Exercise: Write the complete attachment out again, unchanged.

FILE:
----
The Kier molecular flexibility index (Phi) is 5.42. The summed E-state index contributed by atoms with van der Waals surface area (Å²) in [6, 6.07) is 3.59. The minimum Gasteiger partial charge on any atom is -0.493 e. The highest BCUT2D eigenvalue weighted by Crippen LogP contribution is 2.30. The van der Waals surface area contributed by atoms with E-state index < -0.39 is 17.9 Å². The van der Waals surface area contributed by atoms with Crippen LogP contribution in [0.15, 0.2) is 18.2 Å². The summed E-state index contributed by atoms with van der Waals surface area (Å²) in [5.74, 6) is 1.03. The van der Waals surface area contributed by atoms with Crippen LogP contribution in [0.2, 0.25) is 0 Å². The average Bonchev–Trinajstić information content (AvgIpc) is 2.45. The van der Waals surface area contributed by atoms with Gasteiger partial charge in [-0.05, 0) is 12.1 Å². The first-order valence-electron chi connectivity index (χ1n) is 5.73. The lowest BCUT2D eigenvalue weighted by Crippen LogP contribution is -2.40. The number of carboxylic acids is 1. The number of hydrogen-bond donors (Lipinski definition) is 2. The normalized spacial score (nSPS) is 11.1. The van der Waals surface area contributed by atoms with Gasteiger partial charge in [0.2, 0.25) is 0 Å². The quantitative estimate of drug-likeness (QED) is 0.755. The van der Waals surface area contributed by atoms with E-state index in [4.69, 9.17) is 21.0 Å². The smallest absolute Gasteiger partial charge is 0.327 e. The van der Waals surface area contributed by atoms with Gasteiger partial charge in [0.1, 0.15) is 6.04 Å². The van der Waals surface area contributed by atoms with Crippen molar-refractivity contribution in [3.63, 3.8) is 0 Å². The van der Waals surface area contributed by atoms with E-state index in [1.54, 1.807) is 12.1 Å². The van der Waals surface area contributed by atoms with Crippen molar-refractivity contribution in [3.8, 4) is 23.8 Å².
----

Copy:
The Kier molecular flexibility index (Phi) is 5.42. The summed E-state index contributed by atoms with van der Waals surface area (Å²) in [6, 6.07) is 3.59. The minimum Gasteiger partial charge on any atom is -0.493 e. The highest BCUT2D eigenvalue weighted by Crippen LogP contribution is 2.30. The van der Waals surface area contributed by atoms with E-state index < -0.39 is 17.9 Å². The van der Waals surface area contributed by atoms with Crippen LogP contribution in [0.15, 0.2) is 18.2 Å². The summed E-state index contributed by atoms with van der Waals surface area (Å²) in [5.74, 6) is 1.03. The van der Waals surface area contributed by atoms with Crippen LogP contribution in [0.2, 0.25) is 0 Å². The average Bonchev–Trinajstić information content (AvgIpc) is 2.45. The van der Waals surface area contributed by atoms with Gasteiger partial charge in [-0.05, 0) is 12.1 Å². The first-order valence-electron chi connectivity index (χ1n) is 5.73. The lowest BCUT2D eigenvalue weighted by Crippen LogP contribution is -2.40. The number of carboxylic acids is 1. The number of hydrogen-bond donors (Lipinski definition) is 2. The normalized spacial score (nSPS) is 11.1. The van der Waals surface area contributed by atoms with Gasteiger partial charge in [0.2, 0.25) is 0 Å². The quantitative estimate of drug-likeness (QED) is 0.755. The van der Waals surface area contributed by atoms with E-state index in [4.69, 9.17) is 21.0 Å². The smallest absolute Gasteiger partial charge is 0.327 e. The van der Waals surface area contributed by atoms with Gasteiger partial charge in [0.1, 0.15) is 6.04 Å². The van der Waals surface area contributed by atoms with Crippen molar-refractivity contribution in [3.63, 3.8) is 0 Å². The van der Waals surface area contributed by atoms with E-state index in [1.54, 1.807) is 12.1 Å². The van der Waals surface area contributed by atoms with Crippen molar-refractivity contribution in [3.8, 4) is 23.8 Å².